Richard Joseph MallonCaptain
354TH TAC FTR SQDN, 355TH TAC FTR WG, 7TH AF
United States Air Force
28 September 1942 - 23 September 1975
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The database page for Richard Joseph Mallon
I've worn Captain Mallon's MIA bracelet since about 1972/73. When I went in the service in 1976, my Drill Sergeant DID NOT insist that I remove the Bracelet that I wore. Instead I was asked to address the platoon on Captain Mallon.
I am especially grateful to finally know the fate of Captain Richard Mallon, and I am going to Portland, Oregon, later this summer to lay a wreath at his grave.
My eldest daughter has asked that I pass his bracelet to her to wear. She has assured me that she will wear it with the same quiet pride that I do and that she will tell his story also.
This ManThis man was called upon to do a job.
Of his youth, they did rob.
He performed with all his heart.
He performed right from the start.
To a funny little country called Vietnam
They sent this young man, to do a job, of his youth they did rob.
He flew with all his might; he put up a good fight.
On the ground, his youth they did rob.
This young man was just doing his job.
His life was lost that day, his youth along the way.
His body was not to be found; eventually he was placed in hallowed ground.
His soul is in the hands of God, his youth they did rob.
His family at peace, his body at rest.
His Father next to him, whom guided him from the nest.
Just an ordinary man who did his job, of his youth, they did rob.
Rich Woods, Author
A memorial initiated by one who wears his MIA bracelet,
A Note from The Virtual WallOn 28 January 1970 an F-105G "Wild Weasel" aircraft of the 354th Tactical Fighter Squadron, tail number 63-8329 and call sign SEABIRD 02, was shot down within North Vietnam. There are different stories with respect to why it was there:
Although other US aircrews spotted two good parachutes and heard two emergency beeper signals, they could not establish voice communications with the downed crewmen. Search and Rescue efforts were initiated at once, with HH-53B JOLLY GREEN rescue helicopters and supporting aircraft dispatched from Udorn and Nakon Phanom airfields in Thailand. The HH-53s were placed in a holding position about 20 miles northwest of the crash site while other aircraft attempted to locate Mallon and Panek.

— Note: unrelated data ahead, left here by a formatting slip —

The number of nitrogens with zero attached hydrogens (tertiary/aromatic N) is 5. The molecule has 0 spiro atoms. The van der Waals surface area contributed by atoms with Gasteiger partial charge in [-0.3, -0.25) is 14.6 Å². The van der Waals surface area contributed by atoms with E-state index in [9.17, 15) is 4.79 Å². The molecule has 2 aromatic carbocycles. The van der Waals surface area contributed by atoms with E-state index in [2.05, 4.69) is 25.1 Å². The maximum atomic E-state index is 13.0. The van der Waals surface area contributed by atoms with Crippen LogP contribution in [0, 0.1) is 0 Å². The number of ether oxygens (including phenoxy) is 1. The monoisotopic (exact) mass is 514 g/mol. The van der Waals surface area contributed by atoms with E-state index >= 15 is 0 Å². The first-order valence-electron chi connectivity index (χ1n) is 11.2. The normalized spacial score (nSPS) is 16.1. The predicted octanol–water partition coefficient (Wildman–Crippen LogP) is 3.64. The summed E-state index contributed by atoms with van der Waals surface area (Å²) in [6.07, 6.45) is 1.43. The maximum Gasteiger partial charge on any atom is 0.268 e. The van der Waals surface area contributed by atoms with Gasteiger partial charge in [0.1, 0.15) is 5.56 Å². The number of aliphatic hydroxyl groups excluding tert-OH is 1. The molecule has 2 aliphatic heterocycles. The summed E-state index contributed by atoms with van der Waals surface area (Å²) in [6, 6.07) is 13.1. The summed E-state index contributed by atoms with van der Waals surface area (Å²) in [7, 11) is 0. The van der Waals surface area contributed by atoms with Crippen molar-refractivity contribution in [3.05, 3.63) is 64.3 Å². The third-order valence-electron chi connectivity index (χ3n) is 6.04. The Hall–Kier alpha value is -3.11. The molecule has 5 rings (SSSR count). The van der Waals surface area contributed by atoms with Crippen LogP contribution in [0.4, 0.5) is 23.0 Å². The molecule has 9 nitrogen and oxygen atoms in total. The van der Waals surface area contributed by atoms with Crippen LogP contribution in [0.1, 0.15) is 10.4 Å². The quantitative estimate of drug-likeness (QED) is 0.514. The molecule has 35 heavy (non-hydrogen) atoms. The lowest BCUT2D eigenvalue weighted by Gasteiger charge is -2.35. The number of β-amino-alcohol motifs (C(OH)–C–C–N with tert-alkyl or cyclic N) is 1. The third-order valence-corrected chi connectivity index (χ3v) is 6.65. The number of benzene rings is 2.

Two MiG-21s, reportedly from the NVAF's 921st Flight Regiment, made a single pass at the holding area and were able to hit one of the HH-53s (serial # 66-14434, call sign JOLLY GREEN 71) with an air-to-air missile (the NVAF pilot reportedly was Vu Ngoc Dinh, a North Vietnamese ace with 6 kills). JOLLY GREEN 71 exploded and disintegrated in flight, involving its six crewmen in an apparently unsurvivable crash.
All eight men initially were classed as "Missing in Action":
The Air Force convened a Board of Inquiry to consider the facts and circumstances surrounding the loss of JOLLY GREEN 71; in April 1970 the Board concluded that the crash was not survivable and the status of the six crewmen was changed to Killed in Action/Body not Recovered.
There are conflicting reports with respect to the SEABIRD 02 crew. Official reports indicate that neither the aircraft wreckage or the two crewmen were located, but the POW Network site includes an unofficial report attributed to another member of the 354th TFS that "both men were seen in a clearing within the hour, being surrounded [by enemy troops], stripped to their shorts, and holding their hands in the air." However, in 1992 National Security Agency radio intercepts were declassified; those intercepts included North Vietnamese radio messages to the effect that neither Mallon nor Panek survived the shootdown. In any case Mallon and Panek were not reported as captured by the North Vietnamese and the POWs released in 1973 had no knowledge of them. The Secretary of the Air Force approved Presumptive Findings of Death for the two men, Mallon on 23 September 1975 and Panek on 6 July 1978.
On 15 December 1988 a number of human remains were repatriated. Of these, 33 were ultimately identified, including the remains of Captain Richard Mallon (announced 18 Apr 1989), Captain Robert Panke (04 May 1989), and Major Holly Bell (01 Jun 1989). As of 02 Oct 2005 the remains of the other five men from JOLLY GREEN 71 have not been recovered.
The remains of
Richard Joseph Mallon, Jr,
Captain, United States Air Force,
were buried on 24 April 1989 in Plot R-0-1829,
Willamette National Cemetery,
Portland, Multnomah County, Oregon,
among other men of courage and integrity.
On 07 March 1998,
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With all respect
Jim Schueckler, former CW2, US Army
Ken Davis, Commander, United States Navy (Ret)
Last updated 08/10/2009